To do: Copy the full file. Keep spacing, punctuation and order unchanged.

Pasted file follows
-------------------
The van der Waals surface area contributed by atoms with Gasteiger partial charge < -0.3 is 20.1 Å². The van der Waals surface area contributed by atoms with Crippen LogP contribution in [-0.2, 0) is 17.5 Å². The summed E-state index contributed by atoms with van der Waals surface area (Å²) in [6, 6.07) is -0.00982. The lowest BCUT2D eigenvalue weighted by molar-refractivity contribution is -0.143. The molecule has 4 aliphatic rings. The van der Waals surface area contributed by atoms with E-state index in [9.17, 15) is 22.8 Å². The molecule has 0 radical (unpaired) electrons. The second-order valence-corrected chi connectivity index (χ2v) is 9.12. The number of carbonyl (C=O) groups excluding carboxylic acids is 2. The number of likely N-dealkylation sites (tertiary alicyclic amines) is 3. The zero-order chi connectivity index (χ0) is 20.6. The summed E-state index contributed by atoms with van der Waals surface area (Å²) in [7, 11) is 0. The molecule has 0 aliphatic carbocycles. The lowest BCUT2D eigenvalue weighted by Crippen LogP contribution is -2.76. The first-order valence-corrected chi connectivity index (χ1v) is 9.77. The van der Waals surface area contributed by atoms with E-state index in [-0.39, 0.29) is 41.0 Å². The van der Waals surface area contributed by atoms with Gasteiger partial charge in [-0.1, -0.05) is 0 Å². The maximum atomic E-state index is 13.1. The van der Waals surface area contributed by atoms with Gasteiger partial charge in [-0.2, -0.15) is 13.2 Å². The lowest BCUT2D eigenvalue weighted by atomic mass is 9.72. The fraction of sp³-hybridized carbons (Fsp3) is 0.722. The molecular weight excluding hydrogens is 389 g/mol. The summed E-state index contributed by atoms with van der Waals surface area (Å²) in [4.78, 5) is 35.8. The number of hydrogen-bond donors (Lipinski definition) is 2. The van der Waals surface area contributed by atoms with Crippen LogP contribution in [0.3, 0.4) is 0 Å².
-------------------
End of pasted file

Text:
The van der Waals surface area contributed by atoms with Gasteiger partial charge < -0.3 is 20.1 Å². The van der Waals surface area contributed by atoms with Crippen LogP contribution in [-0.2, 0) is 17.5 Å². The summed E-state index contributed by atoms with van der Waals surface area (Å²) in [6, 6.07) is -0.00982. The lowest BCUT2D eigenvalue weighted by molar-refractivity contribution is -0.143. The molecule has 4 aliphatic rings. The van der Waals surface area contributed by atoms with E-state index in [9.17, 15) is 22.8 Å². The molecule has 0 radical (unpaired) electrons. The second-order valence-corrected chi connectivity index (χ2v) is 9.12. The number of carbonyl (C=O) groups excluding carboxylic acids is 2. The number of likely N-dealkylation sites (tertiary alicyclic amines) is 3. The zero-order chi connectivity index (χ0) is 20.6. The summed E-state index contributed by atoms with van der Waals surface area (Å²) in [7, 11) is 0. The molecule has 0 aliphatic carbocycles. The lowest BCUT2D eigenvalue weighted by Crippen LogP contribution is -2.76. The first-order valence-corrected chi connectivity index (χ1v) is 9.77. The van der Waals surface area contributed by atoms with E-state index in [-0.39, 0.29) is 41.0 Å². The van der Waals surface area contributed by atoms with Gasteiger partial charge in [-0.1, -0.05) is 0 Å². The maximum atomic E-state index is 13.1. The van der Waals surface area contributed by atoms with Gasteiger partial charge in [-0.2, -0.15) is 13.2 Å². The lowest BCUT2D eigenvalue weighted by atomic mass is 9.72. The fraction of sp³-hybridized carbons (Fsp3) is 0.722. The molecular weight excluding hydrogens is 389 g/mol. The summed E-state index contributed by atoms with van der Waals surface area (Å²) in [4.78, 5) is 35.8. The number of hydrogen-bond donors (Lipinski definition) is 2. The van der Waals surface area contributed by atoms with Crippen LogP contribution in [0.3, 0.4) is 0 Å².